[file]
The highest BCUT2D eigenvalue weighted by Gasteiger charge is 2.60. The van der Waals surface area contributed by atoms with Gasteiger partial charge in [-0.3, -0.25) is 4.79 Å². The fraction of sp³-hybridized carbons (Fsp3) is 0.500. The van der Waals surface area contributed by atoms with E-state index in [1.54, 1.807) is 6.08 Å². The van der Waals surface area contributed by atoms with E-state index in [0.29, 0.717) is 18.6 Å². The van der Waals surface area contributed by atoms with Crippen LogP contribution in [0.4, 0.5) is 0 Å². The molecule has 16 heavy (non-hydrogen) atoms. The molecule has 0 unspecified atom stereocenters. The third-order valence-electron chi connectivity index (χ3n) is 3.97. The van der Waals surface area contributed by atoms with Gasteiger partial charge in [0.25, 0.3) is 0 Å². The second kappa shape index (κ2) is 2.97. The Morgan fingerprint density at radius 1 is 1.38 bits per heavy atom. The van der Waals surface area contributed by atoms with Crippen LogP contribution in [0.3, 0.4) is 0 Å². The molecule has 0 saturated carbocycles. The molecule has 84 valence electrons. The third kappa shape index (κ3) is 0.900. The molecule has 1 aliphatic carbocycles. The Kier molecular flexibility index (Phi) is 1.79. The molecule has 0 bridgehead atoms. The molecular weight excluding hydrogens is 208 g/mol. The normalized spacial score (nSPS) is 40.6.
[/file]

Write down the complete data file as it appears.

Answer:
The highest BCUT2D eigenvalue weighted by Gasteiger charge is 2.60. The van der Waals surface area contributed by atoms with Gasteiger partial charge in [-0.3, -0.25) is 4.79 Å². The fraction of sp³-hybridized carbons (Fsp3) is 0.500. The van der Waals surface area contributed by atoms with E-state index in [1.54, 1.807) is 6.08 Å². The van der Waals surface area contributed by atoms with E-state index in [0.29, 0.717) is 18.6 Å². The van der Waals surface area contributed by atoms with Crippen LogP contribution in [0.4, 0.5) is 0 Å². The molecule has 16 heavy (non-hydrogen) atoms. The molecule has 0 unspecified atom stereocenters. The third-order valence-electron chi connectivity index (χ3n) is 3.97. The van der Waals surface area contributed by atoms with Gasteiger partial charge in [0.25, 0.3) is 0 Å². The second kappa shape index (κ2) is 2.97. The Morgan fingerprint density at radius 1 is 1.38 bits per heavy atom. The van der Waals surface area contributed by atoms with Crippen LogP contribution in [0.3, 0.4) is 0 Å². The molecule has 0 saturated carbocycles. The molecule has 84 valence electrons. The third kappa shape index (κ3) is 0.900. The molecule has 1 aliphatic carbocycles. The Kier molecular flexibility index (Phi) is 1.79. The molecule has 0 bridgehead atoms. The molecular weight excluding hydrogens is 208 g/mol. The normalized spacial score (nSPS) is 40.6.